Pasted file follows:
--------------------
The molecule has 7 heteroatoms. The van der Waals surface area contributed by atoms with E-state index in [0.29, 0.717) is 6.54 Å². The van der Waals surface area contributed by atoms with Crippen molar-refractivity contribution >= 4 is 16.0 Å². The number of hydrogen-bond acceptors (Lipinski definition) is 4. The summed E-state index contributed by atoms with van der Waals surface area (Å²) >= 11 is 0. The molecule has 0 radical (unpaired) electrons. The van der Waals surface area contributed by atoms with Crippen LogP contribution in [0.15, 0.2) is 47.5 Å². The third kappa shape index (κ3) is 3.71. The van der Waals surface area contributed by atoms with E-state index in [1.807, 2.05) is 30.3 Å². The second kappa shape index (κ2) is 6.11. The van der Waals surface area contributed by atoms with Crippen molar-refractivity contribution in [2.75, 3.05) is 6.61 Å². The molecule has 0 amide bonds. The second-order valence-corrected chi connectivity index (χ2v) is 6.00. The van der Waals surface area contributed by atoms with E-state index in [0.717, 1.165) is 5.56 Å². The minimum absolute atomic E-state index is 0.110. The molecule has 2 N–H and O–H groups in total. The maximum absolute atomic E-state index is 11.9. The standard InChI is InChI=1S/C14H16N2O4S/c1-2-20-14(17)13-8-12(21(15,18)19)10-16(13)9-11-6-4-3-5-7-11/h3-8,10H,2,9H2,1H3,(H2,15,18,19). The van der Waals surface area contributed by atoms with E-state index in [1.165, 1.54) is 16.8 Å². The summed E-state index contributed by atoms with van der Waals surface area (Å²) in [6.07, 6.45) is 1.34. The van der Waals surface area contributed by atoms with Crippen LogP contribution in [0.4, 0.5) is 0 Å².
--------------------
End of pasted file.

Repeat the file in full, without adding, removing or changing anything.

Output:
The molecule has 7 heteroatoms. The van der Waals surface area contributed by atoms with E-state index in [0.29, 0.717) is 6.54 Å². The van der Waals surface area contributed by atoms with Crippen molar-refractivity contribution >= 4 is 16.0 Å². The number of hydrogen-bond acceptors (Lipinski definition) is 4. The summed E-state index contributed by atoms with van der Waals surface area (Å²) >= 11 is 0. The molecule has 0 radical (unpaired) electrons. The van der Waals surface area contributed by atoms with Crippen LogP contribution in [0.15, 0.2) is 47.5 Å². The third kappa shape index (κ3) is 3.71. The van der Waals surface area contributed by atoms with E-state index in [1.807, 2.05) is 30.3 Å². The second kappa shape index (κ2) is 6.11. The van der Waals surface area contributed by atoms with Crippen molar-refractivity contribution in [2.75, 3.05) is 6.61 Å². The molecule has 0 amide bonds. The second-order valence-corrected chi connectivity index (χ2v) is 6.00. The van der Waals surface area contributed by atoms with E-state index in [0.717, 1.165) is 5.56 Å². The minimum absolute atomic E-state index is 0.110. The molecule has 2 N–H and O–H groups in total. The maximum absolute atomic E-state index is 11.9. The standard InChI is InChI=1S/C14H16N2O4S/c1-2-20-14(17)13-8-12(21(15,18)19)10-16(13)9-11-6-4-3-5-7-11/h3-8,10H,2,9H2,1H3,(H2,15,18,19). The van der Waals surface area contributed by atoms with E-state index in [1.165, 1.54) is 16.8 Å². The summed E-state index contributed by atoms with van der Waals surface area (Å²) in [6.07, 6.45) is 1.34. The van der Waals surface area contributed by atoms with Crippen LogP contribution in [0.4, 0.5) is 0 Å².